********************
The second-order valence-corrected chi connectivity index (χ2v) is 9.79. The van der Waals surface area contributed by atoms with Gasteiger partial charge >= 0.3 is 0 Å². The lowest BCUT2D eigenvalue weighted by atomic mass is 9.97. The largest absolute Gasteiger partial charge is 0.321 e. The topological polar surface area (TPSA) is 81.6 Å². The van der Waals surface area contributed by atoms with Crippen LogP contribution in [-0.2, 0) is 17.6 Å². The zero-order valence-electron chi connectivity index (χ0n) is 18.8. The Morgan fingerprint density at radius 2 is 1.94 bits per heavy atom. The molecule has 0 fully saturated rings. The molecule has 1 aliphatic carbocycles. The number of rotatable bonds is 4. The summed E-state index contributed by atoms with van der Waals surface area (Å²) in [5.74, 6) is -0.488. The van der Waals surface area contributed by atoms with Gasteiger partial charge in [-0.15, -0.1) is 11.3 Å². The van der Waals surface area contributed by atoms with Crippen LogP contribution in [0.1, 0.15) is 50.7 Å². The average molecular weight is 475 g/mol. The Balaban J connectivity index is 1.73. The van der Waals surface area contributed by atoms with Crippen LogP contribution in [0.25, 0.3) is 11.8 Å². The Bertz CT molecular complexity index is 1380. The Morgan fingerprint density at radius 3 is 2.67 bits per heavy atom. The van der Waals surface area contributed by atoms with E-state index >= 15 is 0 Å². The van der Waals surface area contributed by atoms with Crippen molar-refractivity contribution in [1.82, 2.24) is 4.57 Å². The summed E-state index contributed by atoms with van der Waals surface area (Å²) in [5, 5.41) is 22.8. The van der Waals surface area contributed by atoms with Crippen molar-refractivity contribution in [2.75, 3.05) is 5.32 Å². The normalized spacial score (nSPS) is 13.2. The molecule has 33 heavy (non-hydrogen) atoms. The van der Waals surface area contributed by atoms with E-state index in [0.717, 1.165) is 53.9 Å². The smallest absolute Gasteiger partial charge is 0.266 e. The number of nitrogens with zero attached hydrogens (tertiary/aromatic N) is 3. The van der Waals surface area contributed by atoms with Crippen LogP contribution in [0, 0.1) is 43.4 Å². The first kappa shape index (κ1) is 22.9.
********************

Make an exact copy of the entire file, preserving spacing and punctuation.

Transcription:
The second-order valence-corrected chi connectivity index (χ2v) is 9.79. The van der Waals surface area contributed by atoms with Gasteiger partial charge >= 0.3 is 0 Å². The lowest BCUT2D eigenvalue weighted by atomic mass is 9.97. The largest absolute Gasteiger partial charge is 0.321 e. The topological polar surface area (TPSA) is 81.6 Å². The van der Waals surface area contributed by atoms with Crippen LogP contribution in [-0.2, 0) is 17.6 Å². The zero-order valence-electron chi connectivity index (χ0n) is 18.8. The Morgan fingerprint density at radius 2 is 1.94 bits per heavy atom. The molecule has 0 fully saturated rings. The molecule has 1 aliphatic carbocycles. The number of rotatable bonds is 4. The summed E-state index contributed by atoms with van der Waals surface area (Å²) in [5.74, 6) is -0.488. The van der Waals surface area contributed by atoms with Gasteiger partial charge in [-0.15, -0.1) is 11.3 Å². The van der Waals surface area contributed by atoms with Crippen LogP contribution in [0.1, 0.15) is 50.7 Å². The average molecular weight is 475 g/mol. The Balaban J connectivity index is 1.73. The van der Waals surface area contributed by atoms with Crippen LogP contribution in [0.25, 0.3) is 11.8 Å². The Bertz CT molecular complexity index is 1380. The Morgan fingerprint density at radius 3 is 2.67 bits per heavy atom. The van der Waals surface area contributed by atoms with E-state index >= 15 is 0 Å². The van der Waals surface area contributed by atoms with Crippen molar-refractivity contribution in [1.82, 2.24) is 4.57 Å². The summed E-state index contributed by atoms with van der Waals surface area (Å²) in [5, 5.41) is 22.8. The van der Waals surface area contributed by atoms with Crippen molar-refractivity contribution in [2.75, 3.05) is 5.32 Å². The normalized spacial score (nSPS) is 13.2. The molecule has 33 heavy (non-hydrogen) atoms. The van der Waals surface area contributed by atoms with E-state index in [0.717, 1.165) is 53.9 Å². The smallest absolute Gasteiger partial charge is 0.266 e. The number of nitrogens with zero attached hydrogens (tertiary/aromatic N) is 3. The van der Waals surface area contributed by atoms with Crippen LogP contribution in [0, 0.1) is 43.4 Å². The first kappa shape index (κ1) is 22.9.